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Hearing Loss in Older Age

Hearing Loss in Older Age

It’s Deaf Awareness Week here in the UK. According to Age UK figures, around 40% of people over the age of 50 in the UK have some form of hearing loss. Yet many of us will live for months or even years with our hearing deteriorating without seeking help. So, today we’re taking a look at why our hearing starts to deteriorate as we age and what we can do to keep our hearing in good health.

Why does our hearing deteriorate as we age?

For the most part, hearing loss occurs very gradually, so gradually in fact that we are often not aware that our sense of hearing isn’t as sharp as it once was.

Just as with so many things in life, most people who experience hearing loss as they get older do so because of wear and tear.

As the years go by, the tiny hair cells in the inner ear can become weak and damaged. These tiny hair cells are important as they are the sensory cells that transform noise vibrations into electrical signals. These signals then transmit information to the brain to tell us what we’ve heard. When they stop working, the messages being sent to the brain become weaker or even non-existent, resulting in a loss of hearing and an impact on our day to day life.

Hearing loss can also happen when:

  • - We’ve had regular exposure to loud noise (this could be an occupational hazard or even lifestyle choice)
  • - We’ve experienced a form of middle ear disease
  • - There’s a family history of hearing loss.
  • - A condition like Tinnitus can lead to more permanent hearing loss.

What can I do if my hearing is getting worse?

If you think you’re hearing less than you used to, the first thing to do is to talk to your GP who will run some basic tests to check for treatable ear problems that could be causing the issue. With luck your hearing loss could be temporary and caused by an ear infection or build up of ear wax - both of which can be treated easily.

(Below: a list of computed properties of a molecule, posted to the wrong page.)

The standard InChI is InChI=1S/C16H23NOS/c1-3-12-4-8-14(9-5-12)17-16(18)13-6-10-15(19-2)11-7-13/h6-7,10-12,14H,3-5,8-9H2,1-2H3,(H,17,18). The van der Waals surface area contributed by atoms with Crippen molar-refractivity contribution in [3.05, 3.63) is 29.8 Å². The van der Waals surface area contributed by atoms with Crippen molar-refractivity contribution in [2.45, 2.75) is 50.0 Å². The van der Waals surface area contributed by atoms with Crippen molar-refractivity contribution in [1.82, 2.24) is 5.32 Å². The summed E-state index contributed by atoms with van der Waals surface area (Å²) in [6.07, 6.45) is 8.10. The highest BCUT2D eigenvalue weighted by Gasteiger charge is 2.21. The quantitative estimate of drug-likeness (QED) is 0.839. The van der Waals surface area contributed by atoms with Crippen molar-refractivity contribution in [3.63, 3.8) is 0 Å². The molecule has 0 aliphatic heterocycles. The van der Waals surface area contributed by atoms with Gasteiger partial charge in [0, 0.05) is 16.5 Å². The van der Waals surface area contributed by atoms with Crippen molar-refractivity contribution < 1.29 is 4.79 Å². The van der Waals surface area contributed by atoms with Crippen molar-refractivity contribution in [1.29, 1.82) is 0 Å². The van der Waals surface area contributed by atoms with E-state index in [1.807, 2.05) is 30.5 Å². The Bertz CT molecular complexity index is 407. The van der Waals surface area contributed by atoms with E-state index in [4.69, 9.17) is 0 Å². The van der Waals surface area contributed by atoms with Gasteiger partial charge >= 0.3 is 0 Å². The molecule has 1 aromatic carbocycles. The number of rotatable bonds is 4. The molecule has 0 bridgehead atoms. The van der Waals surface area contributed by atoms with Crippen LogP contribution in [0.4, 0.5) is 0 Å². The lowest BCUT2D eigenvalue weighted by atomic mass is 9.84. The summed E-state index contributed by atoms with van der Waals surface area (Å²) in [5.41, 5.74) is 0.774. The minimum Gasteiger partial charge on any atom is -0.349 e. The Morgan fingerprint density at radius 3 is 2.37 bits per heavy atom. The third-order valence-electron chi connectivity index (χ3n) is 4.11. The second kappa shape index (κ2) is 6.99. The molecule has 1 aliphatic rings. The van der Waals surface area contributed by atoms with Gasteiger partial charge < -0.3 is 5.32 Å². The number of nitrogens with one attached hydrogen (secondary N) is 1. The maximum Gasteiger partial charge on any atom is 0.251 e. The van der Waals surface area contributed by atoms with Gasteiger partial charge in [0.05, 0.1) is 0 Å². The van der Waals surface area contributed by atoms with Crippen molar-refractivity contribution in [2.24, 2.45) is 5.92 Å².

If there is no obvious cause, your doctor can refer you for a hearing assessment with an audiologist or an ear nose and throat (ENT) specialist. They will look into your ears and test your hearing to see how well you can detect different levels of sound. This assessment will help find the cause of your hearing loss and what treatments would work best. In many ways it’s just like an eye test and your ENT specialist will be able to detect the issue and prescribe a suitable solution.

Could a hearing aid help me?

If your ENT specialist suggests it then, yes, a hearing aid could be really effective. Although many people are reluctant to start wearing one, a hearing aid really can be life changing. If you’ve been struggling to keep up with conversations or to hear the radio or TV, your life is being negatively impacted by your hearing issues. Biting the bullet and finding a suitable hearing aid for your needs is a very positive step you can take to improve your daily life.

Hearing aids work by very simply making sounds louder and clearer. Although they won’t restore your hearing to normal, or cure the reason behind your hearing loss, they can make life much easier.

How does a hearing aid work?

Put simply, a hearing aid will pick up sound and make it louder through a small amplifier built into the device. Many will also be able to distinguish between foreground noise, such as conversation, and background noise, such as traffic - just as your ears would naturally do.

Hearing aids come in all shapes and sizes - as well as prices! Modern technology has allowed aids to be made smaller and more discreet than ever before. Some aids fit entirely inside the ear, although these can be harder to adjust because of the small controls.

Hearing aids are provided for free on the NHS but you will have a smaller choice in terms of size and functionality.

Using a hearing aid for the first time

Since you’ve been used to having just a limited amount of hearing, you might find it quite an odd experience when you first use your hearing aid. Everyday sounds may seem quite loud and it could take you a couple of months to get used to hearing sounds with your hearing aid.

Your ENT specialist should advise which model should suit you. You might even be able to trial an aid for a few weeks before buying to make sure it’s the right fit for you. Make sure you know how to put it in and take it off, as well as how to change the batteries and keep it clean. If something doesn't feel right you should always have it checked out.

Need more help or want to buy a hearing aid? We're always here to help so get in touch today.

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